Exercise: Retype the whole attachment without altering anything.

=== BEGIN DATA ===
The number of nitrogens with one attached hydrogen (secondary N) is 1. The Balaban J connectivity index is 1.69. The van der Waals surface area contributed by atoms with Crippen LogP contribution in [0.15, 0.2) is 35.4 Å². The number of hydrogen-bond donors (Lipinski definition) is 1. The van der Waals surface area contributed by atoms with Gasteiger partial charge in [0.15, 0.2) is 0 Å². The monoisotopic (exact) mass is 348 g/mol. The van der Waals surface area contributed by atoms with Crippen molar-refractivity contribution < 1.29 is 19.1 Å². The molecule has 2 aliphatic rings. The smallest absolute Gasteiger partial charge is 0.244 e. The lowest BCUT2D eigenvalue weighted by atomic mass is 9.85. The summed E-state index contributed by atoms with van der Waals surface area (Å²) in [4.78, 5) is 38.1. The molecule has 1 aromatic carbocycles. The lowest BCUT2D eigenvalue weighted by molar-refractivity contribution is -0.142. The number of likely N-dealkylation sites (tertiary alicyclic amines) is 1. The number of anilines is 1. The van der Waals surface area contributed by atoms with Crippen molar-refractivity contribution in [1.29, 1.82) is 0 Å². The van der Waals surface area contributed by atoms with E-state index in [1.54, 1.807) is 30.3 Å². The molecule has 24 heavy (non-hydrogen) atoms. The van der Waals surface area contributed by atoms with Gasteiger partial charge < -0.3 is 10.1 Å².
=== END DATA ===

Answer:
The number of nitrogens with one attached hydrogen (secondary N) is 1. The Balaban J connectivity index is 1.69. The van der Waals surface area contributed by atoms with Crippen LogP contribution in [0.15, 0.2) is 35.4 Å². The number of hydrogen-bond donors (Lipinski definition) is 1. The van der Waals surface area contributed by atoms with Gasteiger partial charge in [0.15, 0.2) is 0 Å². The monoisotopic (exact) mass is 348 g/mol. The van der Waals surface area contributed by atoms with Crippen molar-refractivity contribution < 1.29 is 19.1 Å². The molecule has 2 aliphatic rings. The smallest absolute Gasteiger partial charge is 0.244 e. The lowest BCUT2D eigenvalue weighted by atomic mass is 9.85. The summed E-state index contributed by atoms with van der Waals surface area (Å²) in [4.78, 5) is 38.1. The molecule has 1 aromatic carbocycles. The lowest BCUT2D eigenvalue weighted by molar-refractivity contribution is -0.142. The number of likely N-dealkylation sites (tertiary alicyclic amines) is 1. The number of anilines is 1. The van der Waals surface area contributed by atoms with Crippen molar-refractivity contribution in [1.29, 1.82) is 0 Å². The van der Waals surface area contributed by atoms with E-state index in [1.54, 1.807) is 30.3 Å². The molecule has 24 heavy (non-hydrogen) atoms. The van der Waals surface area contributed by atoms with Gasteiger partial charge < -0.3 is 10.1 Å².